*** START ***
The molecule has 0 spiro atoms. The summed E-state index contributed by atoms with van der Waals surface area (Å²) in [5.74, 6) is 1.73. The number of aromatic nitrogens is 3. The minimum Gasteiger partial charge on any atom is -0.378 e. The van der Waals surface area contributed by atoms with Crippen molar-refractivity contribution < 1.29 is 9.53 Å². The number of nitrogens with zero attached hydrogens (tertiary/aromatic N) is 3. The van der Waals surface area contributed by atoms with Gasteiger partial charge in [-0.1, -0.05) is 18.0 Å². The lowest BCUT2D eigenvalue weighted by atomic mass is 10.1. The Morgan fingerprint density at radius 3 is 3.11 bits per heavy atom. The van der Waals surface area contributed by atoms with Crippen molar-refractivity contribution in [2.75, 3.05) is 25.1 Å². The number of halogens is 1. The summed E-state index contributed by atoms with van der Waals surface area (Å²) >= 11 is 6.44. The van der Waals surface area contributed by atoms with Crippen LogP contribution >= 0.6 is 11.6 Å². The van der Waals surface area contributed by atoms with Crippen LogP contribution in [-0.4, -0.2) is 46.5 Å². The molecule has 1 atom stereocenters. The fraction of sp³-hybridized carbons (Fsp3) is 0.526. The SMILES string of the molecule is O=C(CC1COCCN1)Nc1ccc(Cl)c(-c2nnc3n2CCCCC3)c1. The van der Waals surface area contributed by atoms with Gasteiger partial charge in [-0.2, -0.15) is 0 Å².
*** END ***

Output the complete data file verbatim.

The molecule has 0 spiro atoms. The summed E-state index contributed by atoms with van der Waals surface area (Å²) in [5.74, 6) is 1.73. The number of aromatic nitrogens is 3. The minimum Gasteiger partial charge on any atom is -0.378 e. The van der Waals surface area contributed by atoms with Crippen molar-refractivity contribution < 1.29 is 9.53 Å². The number of nitrogens with zero attached hydrogens (tertiary/aromatic N) is 3. The van der Waals surface area contributed by atoms with Gasteiger partial charge in [-0.1, -0.05) is 18.0 Å². The lowest BCUT2D eigenvalue weighted by atomic mass is 10.1. The Morgan fingerprint density at radius 3 is 3.11 bits per heavy atom. The van der Waals surface area contributed by atoms with Crippen molar-refractivity contribution in [2.75, 3.05) is 25.1 Å². The number of halogens is 1. The summed E-state index contributed by atoms with van der Waals surface area (Å²) >= 11 is 6.44. The van der Waals surface area contributed by atoms with Crippen LogP contribution >= 0.6 is 11.6 Å². The van der Waals surface area contributed by atoms with Crippen LogP contribution in [-0.4, -0.2) is 46.5 Å². The molecule has 1 atom stereocenters. The fraction of sp³-hybridized carbons (Fsp3) is 0.526. The SMILES string of the molecule is O=C(CC1COCCN1)Nc1ccc(Cl)c(-c2nnc3n2CCCCC3)c1. The van der Waals surface area contributed by atoms with Gasteiger partial charge in [-0.2, -0.15) is 0 Å².